Assessing Principal Internships and Habits of Mind:
The Use of Journey Mapping to Enhance Reflection
by Donna Cooner and Ellyn Dickmann
Although the need for educational administrators to become instructional leaders has gained considerable
recognition, most of the research in educational administration continues to focus on what effective leaders
do, not on how they think about what they do (Stein and Nelson 2003). As one way to shift this focus,
reflective journal writing by participants in principal preparation internship programs offers a particularly
effective way to foster greater reflection toward the everyday thinking process that underlies the exercise of
educational leadership. Such journals can also potentially provide valuable linkages among interns, mentor
principles, and university faculty with regard to the leadership challenges faced during the internship
experience; in turn, such journals can give program administrators a clear view into the thought processes
and leadership development of their students as they grow over time, thereby providing a useful data set for
these administrators to assess the strengths and weaknesses of the graduate program in its preparation of
future educational leaders.
The problem is that few methods of reflective journal writing have been equally useful for principal interns and
their supervisors in terms of tracking professional development toward measurable goals as well as
assessing the overall effectiveness of the preparation program. In order for such journals to have maximum
benefit, they need to be structured and focused in their content as well as be easily available for review by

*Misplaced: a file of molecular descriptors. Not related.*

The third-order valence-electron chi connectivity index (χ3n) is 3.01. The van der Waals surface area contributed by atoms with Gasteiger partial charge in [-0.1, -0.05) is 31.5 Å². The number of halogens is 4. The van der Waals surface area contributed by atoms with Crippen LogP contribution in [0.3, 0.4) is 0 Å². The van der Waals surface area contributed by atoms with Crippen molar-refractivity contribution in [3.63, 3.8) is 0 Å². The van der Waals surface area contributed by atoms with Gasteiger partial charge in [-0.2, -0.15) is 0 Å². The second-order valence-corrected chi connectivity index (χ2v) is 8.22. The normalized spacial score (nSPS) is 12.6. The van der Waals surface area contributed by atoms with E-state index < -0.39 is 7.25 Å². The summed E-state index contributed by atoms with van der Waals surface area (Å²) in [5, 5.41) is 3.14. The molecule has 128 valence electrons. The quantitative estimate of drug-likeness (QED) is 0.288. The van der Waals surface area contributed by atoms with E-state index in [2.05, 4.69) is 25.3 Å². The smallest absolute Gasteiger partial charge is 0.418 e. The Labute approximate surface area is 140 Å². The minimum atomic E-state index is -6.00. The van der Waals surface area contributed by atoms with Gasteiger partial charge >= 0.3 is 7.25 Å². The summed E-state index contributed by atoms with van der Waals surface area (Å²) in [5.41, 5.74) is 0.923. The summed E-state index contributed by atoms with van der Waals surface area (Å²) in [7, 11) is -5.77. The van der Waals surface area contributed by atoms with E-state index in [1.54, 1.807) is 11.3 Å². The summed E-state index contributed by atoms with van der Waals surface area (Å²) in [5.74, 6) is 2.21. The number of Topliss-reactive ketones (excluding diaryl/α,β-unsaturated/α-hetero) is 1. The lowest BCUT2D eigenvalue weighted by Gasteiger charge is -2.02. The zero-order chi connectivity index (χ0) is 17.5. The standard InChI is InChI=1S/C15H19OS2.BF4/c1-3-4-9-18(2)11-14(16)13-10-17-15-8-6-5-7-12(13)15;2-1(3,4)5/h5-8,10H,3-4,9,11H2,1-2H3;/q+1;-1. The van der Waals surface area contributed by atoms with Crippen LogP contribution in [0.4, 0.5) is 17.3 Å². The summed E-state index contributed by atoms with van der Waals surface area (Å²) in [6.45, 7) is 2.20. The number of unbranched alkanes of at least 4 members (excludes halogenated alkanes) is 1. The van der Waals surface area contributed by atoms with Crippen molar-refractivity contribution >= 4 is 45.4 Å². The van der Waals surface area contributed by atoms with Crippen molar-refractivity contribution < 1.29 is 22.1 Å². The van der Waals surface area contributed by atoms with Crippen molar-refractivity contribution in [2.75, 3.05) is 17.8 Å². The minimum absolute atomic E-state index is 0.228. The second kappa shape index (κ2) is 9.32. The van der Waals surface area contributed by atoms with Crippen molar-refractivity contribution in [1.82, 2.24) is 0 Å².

colleagues, mentors, and graduate program faculty and administration. In this context, electronic journals
(e-journals) provide potent possibilities for educators by tapping into the power of reflection in an accessible
way for all involved, allowing for easy communication between members of distant cohort groups and
instructors while also giving program administrators a direct glimpse into the professional growth of their
students. In this article, we will address the distinctive advantages of e-journaling in the context of principal
internship programs; we will then describe an Internet-based program called Journey Mapping that offers a
beneficial tool for interns as well as supervisors and administrators seeking to incorporate e-journaling in their
Facilitating Reflection in Computer-mediated Learning Environments
Although many principal preparation programs use reflective journals to encourage students to communicate
their successes and struggles during their internship experience, assessing student experience as reflected
through journal writing remains a challenge. While interns can write down school experiences and the
emotions engendered by these experiences, there is often no way to track their critical thinking process or to
compare sequentially one experience with another in terms of underlying patterns or mental attitudes. What
interns really need is to be able to monitor their own growing ability to choose the right way to think about
experiences as they happen and then act in response, becoming more and more adept at this ability as time
goes on. However, the traditional method of reflective journal writing does not allow that. After experiencing
the chaotic environment of the schools, the intern goes home and writes a reflection piece as an assignment